Rocket Lab launched two toaster-sized satellites for NASA on Sunday, the first of four “cubsats” designed to provide hourly information on the development of typhoons and hurricanes in an effort to improve forecasting and provide new insights into how tropical storms develop and intensify.

The Electron rocket launches from Rocket Lab’s scenic launch pad in Mahia, New Zealand, carrying two small NASA satellites designed to monitor the development of the tropical storm.

Rocket laboratory

“The threat to our friends and neighbors is real and recurring every year,” said Ben Kim, program manager for NASA’s Earth Sciences Division. The TROPICS mission, he said, “is aimed at improving our scientific understanding by obtaining microwave observations that allow us to see the internal structure of these storms approximately every hour.

“These observations will complement existing meteorological satellites, and may eventually be tied to a broader understanding of the entire Earth system.”

TROPICS, one of NASA’s more confusing acronyms, stands for Temporary Observations of Precipitation Patterns and Storm Intensity Using a Constellation of Small Satellites. The bargain-basement $30 million mission takes advantage of miniaturized electronics and the evolution of cubesats capable of battling big-ticket science.

Cubesats are not designed to replace larger, much more powerful and much more expensive weather satellites. But they offer a low-cost way to complement these “flagship” missions with additional science and much shorter development times

“We use a balanced set of missions that range from really large observatories like Landsat 9 at about 6,000 pounds to the smallest satellites like TROPICS at about 12 pounds,” Kim said.

“Having this mix in our portfolio allows us to maximize the science per taxpayer dollar and therefore do more science than if we were just focusing on the big missions.”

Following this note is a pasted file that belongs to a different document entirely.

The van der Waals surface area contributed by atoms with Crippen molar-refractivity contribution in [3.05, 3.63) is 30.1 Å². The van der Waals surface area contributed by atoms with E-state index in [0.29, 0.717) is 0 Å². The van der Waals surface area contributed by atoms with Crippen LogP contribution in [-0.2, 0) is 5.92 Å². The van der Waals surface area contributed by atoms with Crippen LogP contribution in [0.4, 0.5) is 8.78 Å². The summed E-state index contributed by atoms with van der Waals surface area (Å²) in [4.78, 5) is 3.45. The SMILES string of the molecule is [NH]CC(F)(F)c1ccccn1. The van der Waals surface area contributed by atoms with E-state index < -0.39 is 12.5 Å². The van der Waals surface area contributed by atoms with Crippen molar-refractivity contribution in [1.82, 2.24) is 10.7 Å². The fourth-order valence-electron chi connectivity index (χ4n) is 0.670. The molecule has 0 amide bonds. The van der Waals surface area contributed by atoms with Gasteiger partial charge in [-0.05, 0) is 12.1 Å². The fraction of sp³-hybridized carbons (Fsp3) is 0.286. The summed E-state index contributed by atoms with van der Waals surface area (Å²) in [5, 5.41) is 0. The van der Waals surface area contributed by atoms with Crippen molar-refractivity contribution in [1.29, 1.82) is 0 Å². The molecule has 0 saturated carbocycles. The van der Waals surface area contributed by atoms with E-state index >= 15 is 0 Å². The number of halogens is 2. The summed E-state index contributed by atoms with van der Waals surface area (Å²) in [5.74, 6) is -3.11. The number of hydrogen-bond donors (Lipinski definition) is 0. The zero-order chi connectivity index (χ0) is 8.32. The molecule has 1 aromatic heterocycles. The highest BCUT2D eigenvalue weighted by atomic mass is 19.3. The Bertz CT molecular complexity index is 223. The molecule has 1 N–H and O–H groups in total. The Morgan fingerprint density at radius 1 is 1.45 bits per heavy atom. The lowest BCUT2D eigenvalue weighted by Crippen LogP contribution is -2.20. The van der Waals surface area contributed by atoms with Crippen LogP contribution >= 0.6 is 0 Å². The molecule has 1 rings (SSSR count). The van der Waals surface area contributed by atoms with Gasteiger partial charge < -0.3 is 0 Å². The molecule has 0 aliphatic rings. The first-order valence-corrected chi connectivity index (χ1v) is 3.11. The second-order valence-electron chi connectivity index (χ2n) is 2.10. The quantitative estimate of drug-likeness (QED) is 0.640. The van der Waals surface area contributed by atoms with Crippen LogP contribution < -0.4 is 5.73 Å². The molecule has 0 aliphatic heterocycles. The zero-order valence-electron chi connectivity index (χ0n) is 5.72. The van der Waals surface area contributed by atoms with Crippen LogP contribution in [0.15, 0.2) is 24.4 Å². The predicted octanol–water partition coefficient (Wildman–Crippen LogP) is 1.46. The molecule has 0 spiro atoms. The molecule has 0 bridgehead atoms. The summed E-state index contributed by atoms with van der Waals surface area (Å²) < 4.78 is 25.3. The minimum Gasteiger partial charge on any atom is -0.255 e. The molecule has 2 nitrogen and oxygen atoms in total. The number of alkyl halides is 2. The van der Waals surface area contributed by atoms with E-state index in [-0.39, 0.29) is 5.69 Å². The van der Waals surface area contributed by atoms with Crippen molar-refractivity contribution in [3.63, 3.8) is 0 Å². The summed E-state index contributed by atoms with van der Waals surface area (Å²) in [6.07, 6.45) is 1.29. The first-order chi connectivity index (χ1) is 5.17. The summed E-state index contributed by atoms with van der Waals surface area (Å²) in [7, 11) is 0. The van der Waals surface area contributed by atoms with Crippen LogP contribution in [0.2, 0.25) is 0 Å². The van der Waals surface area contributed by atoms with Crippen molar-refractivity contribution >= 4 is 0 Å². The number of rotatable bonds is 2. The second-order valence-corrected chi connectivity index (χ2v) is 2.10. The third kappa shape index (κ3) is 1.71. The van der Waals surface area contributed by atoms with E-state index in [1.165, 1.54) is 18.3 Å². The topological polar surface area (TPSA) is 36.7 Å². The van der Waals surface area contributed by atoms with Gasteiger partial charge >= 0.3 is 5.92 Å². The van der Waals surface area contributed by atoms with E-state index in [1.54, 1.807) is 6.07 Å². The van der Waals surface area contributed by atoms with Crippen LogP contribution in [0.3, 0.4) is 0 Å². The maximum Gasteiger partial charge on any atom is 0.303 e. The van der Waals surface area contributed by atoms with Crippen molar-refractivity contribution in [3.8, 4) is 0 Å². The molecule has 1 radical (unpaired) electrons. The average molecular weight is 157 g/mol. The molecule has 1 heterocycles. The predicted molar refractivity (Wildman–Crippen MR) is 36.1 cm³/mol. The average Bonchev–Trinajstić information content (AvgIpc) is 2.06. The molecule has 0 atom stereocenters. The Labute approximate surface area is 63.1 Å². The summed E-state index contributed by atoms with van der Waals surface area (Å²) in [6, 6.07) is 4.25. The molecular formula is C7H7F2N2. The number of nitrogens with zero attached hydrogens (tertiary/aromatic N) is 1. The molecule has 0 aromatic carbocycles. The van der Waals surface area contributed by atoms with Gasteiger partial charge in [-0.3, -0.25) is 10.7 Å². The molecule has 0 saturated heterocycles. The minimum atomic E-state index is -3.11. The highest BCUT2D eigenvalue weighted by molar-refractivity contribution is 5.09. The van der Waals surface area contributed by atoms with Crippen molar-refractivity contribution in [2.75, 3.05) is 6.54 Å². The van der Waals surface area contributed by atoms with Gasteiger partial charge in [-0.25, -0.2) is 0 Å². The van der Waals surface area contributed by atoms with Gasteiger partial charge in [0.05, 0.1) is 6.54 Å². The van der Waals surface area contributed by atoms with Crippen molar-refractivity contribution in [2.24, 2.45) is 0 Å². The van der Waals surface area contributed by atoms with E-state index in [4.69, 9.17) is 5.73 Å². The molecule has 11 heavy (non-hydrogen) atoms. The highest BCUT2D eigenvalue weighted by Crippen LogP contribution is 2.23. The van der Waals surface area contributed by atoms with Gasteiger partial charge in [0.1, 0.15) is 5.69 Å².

The first two of the six planned Cubesat TROPICS were lost last year when their Astra rocket failed during launch. NASA then moved the four remaining cubesats to the more reliable Electron Rocket Lab to get them into orbit in time for this year’s tropical storm season.

Delayed by about a week due to stormy weather, the first of the two remaining missions took off Sunday at 9:00 PM EDT from the scenic launch pad of the Mahia Rocket Laboratory in New Zealand.

Artist’s impression of NASA’s TROPICS satellite studying a tropical storm from orbit. Four such satellites will allow hourly flybys of developing storms to help scientists learn more about how storms develop and evolve.


The 59-foot-tall, 3D-printed, 3D-printed Rutherford carbon-composite rocket engines pushed the launch vehicle out of the lower atmosphere before descending to the rocket’s second stage, which launched the craft into its initial nine-plus parking orbit. – half a minute after takeoff.

The third “shock” stage then completed the job, allowing TROPICS 3 and 4 to fly independently about 33 minutes after launch. It was the 36th launch of a Rocket Lab Electron and the 16th consecutive successful flight.

If all goes well, Rocket Lab will launch TROPICS 5 and 6 before the end of the month to complete the four-satellite constellation. All four satellites will operate in 341-mile-high orbits, taking them about 30 degrees either way from the equator, ideal for hourly observations of storms.

William Blackwell, principal investigator of TROPICS at MIT’s Lincoln Laboratory, said that obtaining microwave observations of growing storms at the fast review rate provided by cubesats is critical to understanding the development and behavior of tropical storms.
“We’ve been making (such observations) for 40 years from space, but what has eluded us is the ability to capture storm dynamics,” he said. “So this new hourly cadence that we’re going to get with the constellation will really push us forward in terms of what the observations can do to explain how things change during the storm.”

The observations, combined with data collected by larger and more powerful weather satellites, are expected to “improve understanding of the underlying processes that drive storms and ultimately improve our ability to predict track and intensity.”

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